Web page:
A neophyte philanthropist’s guide to giving

As I’ve written before, when people think of philanthropists, images of Warren Buffet and Bill Gates often come to mind. In truth, the most quintessential philanthropist looks more like your grocery clerk, 7th grade teacher, or heck, you! Across nearly all income levels women are more likely to give and on average give more than men.

Whole books have been written about what’s wrong with the current philanthropic model. For a primer, check out my profile of the amazing Tyrone Boucher in Do It Anyway, or his thought-provoking blog, Enough. Until we revolutionize the system, I believe it’s worth our while to give up some of our resources (even very small amounts). It’s intimidating, however, to figure out how to give. Giving circles are awesome, as demonstrated by the 1% Foundation, but if you’re doling solo this year, here are a few guidelines that I use:

1. Reflect, then redistribute.
I like to spend a little time reflecting each year on what I feel are the most urgent social justice issues on my heart and mind. Then I find a range of organizations that speak to these issues. This way, I can fund media reform alongside climate justice, anti-hunger efforts alongside independent arts. Each might be getting a small amount from me, but at least I feel like my values and my philanthropy are as wide-ranging as my interests and passions.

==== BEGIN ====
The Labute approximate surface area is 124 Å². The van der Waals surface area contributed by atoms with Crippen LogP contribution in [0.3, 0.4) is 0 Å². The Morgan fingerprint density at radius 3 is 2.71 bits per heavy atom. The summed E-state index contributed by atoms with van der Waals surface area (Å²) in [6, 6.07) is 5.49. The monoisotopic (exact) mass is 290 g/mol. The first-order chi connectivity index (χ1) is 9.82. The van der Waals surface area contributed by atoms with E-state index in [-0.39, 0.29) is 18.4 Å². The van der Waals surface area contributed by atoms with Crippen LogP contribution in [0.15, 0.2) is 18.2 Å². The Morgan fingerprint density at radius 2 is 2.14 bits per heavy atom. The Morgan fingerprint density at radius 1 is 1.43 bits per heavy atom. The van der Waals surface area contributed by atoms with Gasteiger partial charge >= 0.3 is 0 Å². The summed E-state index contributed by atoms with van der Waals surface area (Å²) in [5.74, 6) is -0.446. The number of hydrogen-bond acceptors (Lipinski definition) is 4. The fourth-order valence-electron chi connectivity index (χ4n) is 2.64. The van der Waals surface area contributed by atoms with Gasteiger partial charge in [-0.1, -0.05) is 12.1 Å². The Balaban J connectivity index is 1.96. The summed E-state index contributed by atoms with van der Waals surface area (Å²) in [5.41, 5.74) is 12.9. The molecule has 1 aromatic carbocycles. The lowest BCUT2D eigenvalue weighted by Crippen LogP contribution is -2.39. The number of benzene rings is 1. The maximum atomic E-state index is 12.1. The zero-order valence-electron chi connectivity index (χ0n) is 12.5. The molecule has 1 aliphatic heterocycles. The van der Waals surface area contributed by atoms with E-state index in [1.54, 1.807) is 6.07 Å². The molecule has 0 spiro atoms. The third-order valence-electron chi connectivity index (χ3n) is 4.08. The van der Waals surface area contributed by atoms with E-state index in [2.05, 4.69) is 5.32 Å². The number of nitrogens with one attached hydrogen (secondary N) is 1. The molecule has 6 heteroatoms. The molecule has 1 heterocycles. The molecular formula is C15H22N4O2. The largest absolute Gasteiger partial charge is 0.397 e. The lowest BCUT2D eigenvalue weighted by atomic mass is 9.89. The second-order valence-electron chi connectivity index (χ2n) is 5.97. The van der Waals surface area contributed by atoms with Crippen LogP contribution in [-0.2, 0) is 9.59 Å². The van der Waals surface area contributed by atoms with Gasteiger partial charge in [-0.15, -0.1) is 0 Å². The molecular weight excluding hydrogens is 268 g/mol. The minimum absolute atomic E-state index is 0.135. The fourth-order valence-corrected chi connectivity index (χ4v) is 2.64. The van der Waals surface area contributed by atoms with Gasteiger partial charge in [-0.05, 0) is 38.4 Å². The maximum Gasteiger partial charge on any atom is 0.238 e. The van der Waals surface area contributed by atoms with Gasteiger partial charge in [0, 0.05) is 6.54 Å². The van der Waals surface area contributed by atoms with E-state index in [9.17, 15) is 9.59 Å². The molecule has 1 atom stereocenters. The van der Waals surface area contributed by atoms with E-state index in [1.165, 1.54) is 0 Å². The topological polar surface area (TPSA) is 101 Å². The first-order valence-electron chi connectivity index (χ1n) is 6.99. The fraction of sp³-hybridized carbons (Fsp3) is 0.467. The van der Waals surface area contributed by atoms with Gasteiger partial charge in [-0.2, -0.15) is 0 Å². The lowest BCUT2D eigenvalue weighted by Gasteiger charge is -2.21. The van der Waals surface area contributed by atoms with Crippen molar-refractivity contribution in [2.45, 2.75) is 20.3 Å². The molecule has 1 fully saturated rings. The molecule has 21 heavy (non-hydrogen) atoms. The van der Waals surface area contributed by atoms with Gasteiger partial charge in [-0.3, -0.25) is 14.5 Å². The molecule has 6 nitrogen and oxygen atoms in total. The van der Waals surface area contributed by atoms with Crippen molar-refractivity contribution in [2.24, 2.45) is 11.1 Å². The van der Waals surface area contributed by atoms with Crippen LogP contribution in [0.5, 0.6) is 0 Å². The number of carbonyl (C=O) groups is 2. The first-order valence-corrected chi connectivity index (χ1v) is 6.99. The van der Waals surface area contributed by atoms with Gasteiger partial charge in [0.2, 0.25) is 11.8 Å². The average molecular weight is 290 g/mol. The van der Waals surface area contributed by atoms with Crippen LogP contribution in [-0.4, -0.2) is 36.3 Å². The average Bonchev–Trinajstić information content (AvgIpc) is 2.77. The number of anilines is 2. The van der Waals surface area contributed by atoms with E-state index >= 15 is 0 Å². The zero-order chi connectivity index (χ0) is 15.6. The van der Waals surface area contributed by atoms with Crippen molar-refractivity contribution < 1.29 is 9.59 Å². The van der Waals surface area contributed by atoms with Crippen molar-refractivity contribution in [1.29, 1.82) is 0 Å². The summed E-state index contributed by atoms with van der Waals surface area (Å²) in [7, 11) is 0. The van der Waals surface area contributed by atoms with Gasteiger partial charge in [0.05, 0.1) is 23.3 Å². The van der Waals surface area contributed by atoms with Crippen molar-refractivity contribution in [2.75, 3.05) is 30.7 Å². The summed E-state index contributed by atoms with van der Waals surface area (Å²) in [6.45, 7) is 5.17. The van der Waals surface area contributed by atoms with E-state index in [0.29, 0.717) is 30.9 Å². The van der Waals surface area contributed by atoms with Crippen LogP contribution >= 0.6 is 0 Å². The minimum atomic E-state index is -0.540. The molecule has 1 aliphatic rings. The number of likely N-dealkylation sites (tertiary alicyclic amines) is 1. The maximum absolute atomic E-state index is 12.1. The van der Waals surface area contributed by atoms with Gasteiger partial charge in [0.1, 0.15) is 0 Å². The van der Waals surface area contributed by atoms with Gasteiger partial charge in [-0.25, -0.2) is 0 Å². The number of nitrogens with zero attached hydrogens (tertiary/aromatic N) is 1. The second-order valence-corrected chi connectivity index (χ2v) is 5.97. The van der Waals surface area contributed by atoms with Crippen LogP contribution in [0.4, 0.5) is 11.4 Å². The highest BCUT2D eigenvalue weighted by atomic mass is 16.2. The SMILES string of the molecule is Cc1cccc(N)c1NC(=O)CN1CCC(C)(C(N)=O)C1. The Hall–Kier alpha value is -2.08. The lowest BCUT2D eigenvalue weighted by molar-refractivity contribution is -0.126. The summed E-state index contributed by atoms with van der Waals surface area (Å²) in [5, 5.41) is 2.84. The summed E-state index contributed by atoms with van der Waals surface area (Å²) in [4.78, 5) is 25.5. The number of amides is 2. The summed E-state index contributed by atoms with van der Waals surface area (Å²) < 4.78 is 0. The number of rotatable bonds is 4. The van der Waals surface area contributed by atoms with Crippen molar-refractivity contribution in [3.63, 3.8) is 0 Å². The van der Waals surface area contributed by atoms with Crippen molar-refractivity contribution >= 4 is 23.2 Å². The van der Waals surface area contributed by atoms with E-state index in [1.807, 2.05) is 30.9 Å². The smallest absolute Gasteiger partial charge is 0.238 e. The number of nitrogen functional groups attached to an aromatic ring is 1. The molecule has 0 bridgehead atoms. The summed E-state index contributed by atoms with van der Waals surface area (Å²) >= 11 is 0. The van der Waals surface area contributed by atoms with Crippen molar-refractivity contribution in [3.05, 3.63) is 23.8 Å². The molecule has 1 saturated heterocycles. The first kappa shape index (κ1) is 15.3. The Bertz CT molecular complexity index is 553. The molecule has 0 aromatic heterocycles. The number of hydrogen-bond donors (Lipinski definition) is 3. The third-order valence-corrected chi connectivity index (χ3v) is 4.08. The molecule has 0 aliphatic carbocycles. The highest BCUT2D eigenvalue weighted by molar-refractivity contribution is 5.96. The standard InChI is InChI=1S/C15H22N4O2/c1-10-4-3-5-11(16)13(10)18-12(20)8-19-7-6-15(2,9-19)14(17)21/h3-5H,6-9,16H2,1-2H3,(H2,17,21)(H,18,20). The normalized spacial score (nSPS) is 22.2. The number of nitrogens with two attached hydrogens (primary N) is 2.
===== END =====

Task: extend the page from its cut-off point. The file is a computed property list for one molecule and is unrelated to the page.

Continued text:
2. Don’t overlook your self-interest, but don’t get stuck in it either.
I tend to spread my giving out between places like the Prospect Park Alliance and the Brooklyn Public Library, which I directly benefit from on a regular basis, and organizations like OXFAM, which has no direct impact on me. If a good friend asks me to give to an organization that they are on the board of, or even run, I’m likely to, but I make sure not to just give to orgs that I have a personal connection to.

2. Think locally and globally, simultaneously.
I like to give to orgs like Girls Write Now and GEMS, which are aiding young women in my own community, but also give to The Global Fund for Women, which helps girls and women far away from my personal world.

3. Give as gifts.
I find that, despite our societal emphasis on goods and services, people really are touched when I give a philanthropic gift in their name. Make it more personal by identifying an organization that really speaks to what you love about the person you are honoring.

4. Look for opportunities to leverage your gift.
Sometimes employers will match your gifts (I’ve never actually had one, so I don’t know much about this), and/or the nonprofit orgs, themselves, are participating in a matching program (like the National Network of Abortion Funds, which currently has a $30,000 matching gift.)

5. If you don’t have your own money to give, ask your aunt who always gets you a bad sweater to donate in your name instead.
Pretty self-explanatory. Do you want another Beanie Baby or Bath & Body Works nose explosion, or do you want to feel like you helped forward the work of activists and advocates your really care about?

6. Assume the best.
There’s a lot of talk in the philanthropic world about due diligence–making sure that an organization isn’t spending your money on overhead and not on direct service. I get why this is important, but I also like to live my life operating on the assumption that people have good intentions. Sure, check the org out on Charity Navigator or Guidestar, but don’t hold the organizations you give to up to impossible standards of reporting and perfection. It actually takes away energy and time from the real work.

7. Make a party of it.